Partaking of ample meals will get you the ladies, according to a study to be published in a forthcoming issue of the journal Biology Letters.
he study by Andrew Kahn and coauthors found that female Eastern mosquitofish (Gambusia holbrooki) preferred to associate with male fish that were amply fed and developed normally over those that had suffered from a reduced food intake early in life.
Although the food-deprived males were able to compensate for growth and delay their sexual maturity such that they outwardly resembled normal males in both size and form, the females were able to tell the difference between the two and preferred the normal males.
The authors carried out a series of mate choice experiments in which they presented each focal female with the choice of two males (one normal, one food-deprived) and measured the amount of time the females spent associating with each male.
The authors found that males that are similar in body size, but differ in developmental history, are not equally attractive to females, with the females associating more frequently with the normal males.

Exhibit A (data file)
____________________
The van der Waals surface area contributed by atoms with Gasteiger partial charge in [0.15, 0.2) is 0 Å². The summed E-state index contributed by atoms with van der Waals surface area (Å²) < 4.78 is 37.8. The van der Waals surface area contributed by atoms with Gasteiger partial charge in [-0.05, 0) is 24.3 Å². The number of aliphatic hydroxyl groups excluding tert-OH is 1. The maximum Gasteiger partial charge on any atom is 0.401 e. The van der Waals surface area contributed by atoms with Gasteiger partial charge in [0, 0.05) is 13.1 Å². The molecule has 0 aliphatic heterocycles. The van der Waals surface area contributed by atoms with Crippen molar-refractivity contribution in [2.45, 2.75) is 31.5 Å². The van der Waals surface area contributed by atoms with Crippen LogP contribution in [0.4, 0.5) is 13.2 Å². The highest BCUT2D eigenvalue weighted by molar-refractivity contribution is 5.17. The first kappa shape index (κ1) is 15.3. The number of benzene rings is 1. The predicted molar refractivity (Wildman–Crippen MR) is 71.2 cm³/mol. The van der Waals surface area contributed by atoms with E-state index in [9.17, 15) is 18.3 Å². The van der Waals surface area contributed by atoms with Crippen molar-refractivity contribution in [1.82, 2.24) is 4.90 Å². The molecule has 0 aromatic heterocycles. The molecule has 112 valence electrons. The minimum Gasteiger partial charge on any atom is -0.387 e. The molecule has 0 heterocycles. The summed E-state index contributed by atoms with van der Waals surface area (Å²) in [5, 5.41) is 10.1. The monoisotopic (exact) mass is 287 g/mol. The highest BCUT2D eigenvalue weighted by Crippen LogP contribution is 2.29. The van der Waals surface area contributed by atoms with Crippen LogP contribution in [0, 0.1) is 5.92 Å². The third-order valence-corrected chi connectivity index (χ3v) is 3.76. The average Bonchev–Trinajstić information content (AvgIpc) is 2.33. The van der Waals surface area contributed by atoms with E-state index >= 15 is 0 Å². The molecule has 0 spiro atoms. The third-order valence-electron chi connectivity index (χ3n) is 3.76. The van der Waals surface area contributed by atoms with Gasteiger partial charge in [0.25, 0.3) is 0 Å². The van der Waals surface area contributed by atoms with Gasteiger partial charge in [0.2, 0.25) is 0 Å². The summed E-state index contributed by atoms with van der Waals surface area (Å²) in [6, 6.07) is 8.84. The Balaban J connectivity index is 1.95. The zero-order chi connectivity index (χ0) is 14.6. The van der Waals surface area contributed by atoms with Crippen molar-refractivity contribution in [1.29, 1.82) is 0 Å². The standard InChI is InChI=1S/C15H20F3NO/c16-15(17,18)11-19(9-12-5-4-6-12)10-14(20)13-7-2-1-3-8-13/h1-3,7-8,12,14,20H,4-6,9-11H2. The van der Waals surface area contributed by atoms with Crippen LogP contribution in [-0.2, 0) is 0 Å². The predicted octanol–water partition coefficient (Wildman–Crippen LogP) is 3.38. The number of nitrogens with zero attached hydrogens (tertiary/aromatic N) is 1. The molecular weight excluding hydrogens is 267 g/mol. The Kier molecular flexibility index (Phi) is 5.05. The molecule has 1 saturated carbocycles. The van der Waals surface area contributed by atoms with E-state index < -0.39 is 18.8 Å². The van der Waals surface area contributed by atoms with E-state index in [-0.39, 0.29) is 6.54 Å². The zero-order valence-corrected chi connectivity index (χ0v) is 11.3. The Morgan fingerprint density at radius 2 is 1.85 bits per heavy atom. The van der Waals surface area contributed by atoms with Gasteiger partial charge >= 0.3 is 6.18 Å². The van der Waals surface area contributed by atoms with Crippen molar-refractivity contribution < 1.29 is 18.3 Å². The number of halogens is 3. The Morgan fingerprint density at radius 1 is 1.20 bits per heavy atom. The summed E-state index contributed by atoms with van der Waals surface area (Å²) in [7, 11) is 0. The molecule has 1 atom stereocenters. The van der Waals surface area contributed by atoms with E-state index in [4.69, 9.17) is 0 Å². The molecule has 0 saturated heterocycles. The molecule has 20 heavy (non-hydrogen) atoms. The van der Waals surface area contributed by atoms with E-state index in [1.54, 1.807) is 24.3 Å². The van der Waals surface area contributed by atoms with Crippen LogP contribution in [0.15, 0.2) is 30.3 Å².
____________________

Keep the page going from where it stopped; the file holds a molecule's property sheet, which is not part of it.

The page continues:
The reason for this preference is unclear, although the authors hypothesise that the food-deprived males may be more susceptible to diseases and parasites that could infect females, or that the food-deprived males may in turn sire less healthy offspring.
It is also unclear what cues the females were using to assess the early nutritional status of the males.
The authors think one possibility may be gonopodial length, and another may be swimming performance.
For more information, see the paper: Kahn, AT, JD Livingston and MD Jennions (2012) Do females preferentially associate with males given a better start in life? Biology Letters doi:10.1098/rsbl.2011.1106
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